Al Farabi mastered dozens of languages and translated many ancient treatises into Arabic from Greek and Latin. He is credited with saving works of greatest philosophers Aristotle, Plato and others from medieval oblivion. Tumysh stated that his works were translated from Arabic into Greek and Latin back in the 12-13 centuries. In the 20th century, they became widely available in most UN languages. 

“He is recognised by the world’s scientific community as a great scholar of the East. His fame and recognition are only flourishing, thanks to joint efforts of the scholar’s homeland and native region, as well as support of the United Nations Educational, Scientific and Cultural Organisation,” he said.

The Ambassador applauded how Al-Farabi  managed to preserve roots of the European civilization by saving works of its neglected philosophers. He emphasised that now his legacy is returning from West to East, thanks to preservation of Al-Farabi’s name in works of European intellectuals. Yet, in the 20th century they inspired Kazakh patriots to start their struggle for recognition of Al-Farabi’s legacy. Consequently, Kazakhstani scientists managed to organise the First Worldwide Conference on Al-Farabi in 1970, dedicated to his 1100th birth anniversary.

Fifty years later after that, independent Kazakhstan organised an international conference devoted to his 1150th jubilee under the theme, “Al-Farabi’s Legacy”. Tumysh highlighted the conference was arranged by the Al-Farabi University in May, and was attended by scholars from Asia and Africa, Europe and Americas. He said in their speeches, participants pointed to the truly connective nature of his works that unites continents.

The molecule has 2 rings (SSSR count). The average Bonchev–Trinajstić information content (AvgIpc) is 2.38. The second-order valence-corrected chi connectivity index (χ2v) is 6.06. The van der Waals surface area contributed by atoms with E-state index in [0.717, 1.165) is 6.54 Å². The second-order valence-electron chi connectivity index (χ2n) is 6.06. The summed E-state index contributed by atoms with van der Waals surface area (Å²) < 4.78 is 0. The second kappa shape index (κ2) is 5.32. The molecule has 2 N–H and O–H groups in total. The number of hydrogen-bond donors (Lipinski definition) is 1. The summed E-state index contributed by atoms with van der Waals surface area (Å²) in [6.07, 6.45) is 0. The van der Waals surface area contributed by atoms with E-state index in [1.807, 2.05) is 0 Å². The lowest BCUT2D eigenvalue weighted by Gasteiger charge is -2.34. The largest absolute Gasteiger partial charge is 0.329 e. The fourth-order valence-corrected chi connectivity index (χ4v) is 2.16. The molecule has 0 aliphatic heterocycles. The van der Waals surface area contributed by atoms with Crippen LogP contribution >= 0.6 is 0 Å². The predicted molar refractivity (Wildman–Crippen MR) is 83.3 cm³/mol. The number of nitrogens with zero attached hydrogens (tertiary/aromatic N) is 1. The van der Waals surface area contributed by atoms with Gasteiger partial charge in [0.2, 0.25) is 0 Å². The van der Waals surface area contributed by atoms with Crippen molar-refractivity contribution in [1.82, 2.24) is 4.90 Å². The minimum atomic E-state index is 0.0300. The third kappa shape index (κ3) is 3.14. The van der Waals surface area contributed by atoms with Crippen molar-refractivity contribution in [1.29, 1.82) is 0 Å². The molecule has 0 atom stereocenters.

He noted the president of Kazakhstan Kassym-Jomart Tokayev’s address during the conference and how he praised the medieval thinker and highlighted the importance of promoting further spiritual legacy of Al-Farabi. According to the head of state, this is especially important for awakening public consciousness and promoting spiritual modernisation, as well as the formation of value guidelines for the younger generation.

“Teachings of Al-Farabi, without exaggeration, are comprising of important part of the world’s treasury of humanity ideas. His prominent life is a truly inspiring story of a great man, connecting East and West”, summarised the Kazakhstan president.

Tumysh said the jubilee will be marked further all over the globe and this autumn, festivities will continue in Paris, France, at the Headquarters of The United Nations Educational, Scientific and Cultural Organisation. 

“This organisation endorsed the worldwide celebration of Al-Farabi’s birth anniversary by its General Resolution 68 of November 25 2019, included it in its calendars of events for 2020, and kindly requested all the United Nations’ states to support it and contribute to this end,” said the ambassador.

Tumysh emphasised as South Africa is celebrating youth month, one of the important places in the Al-Farabi's works and treatises was given to the idea of the promotion of youth. He said if the country does not empower and develop young people, then the country has no future, reminding Al-Farabi's quote: "If you want to see the future of the country, look at its youth". 

“We think that after been acquainted with Al-Farabi's political philosophy, all Africans should strive for the creation of a perfect state in their countries. With that, they should promote rule of law and good governance, put an end to conflicts and violence, empower women as well as intensify economic co-operation and integration,” he continued.

The Ambassador concluded that during the horrible pandemic that we were facing today, human beings should not give up spiritually, because it was important not to lose faith.

Pretoria News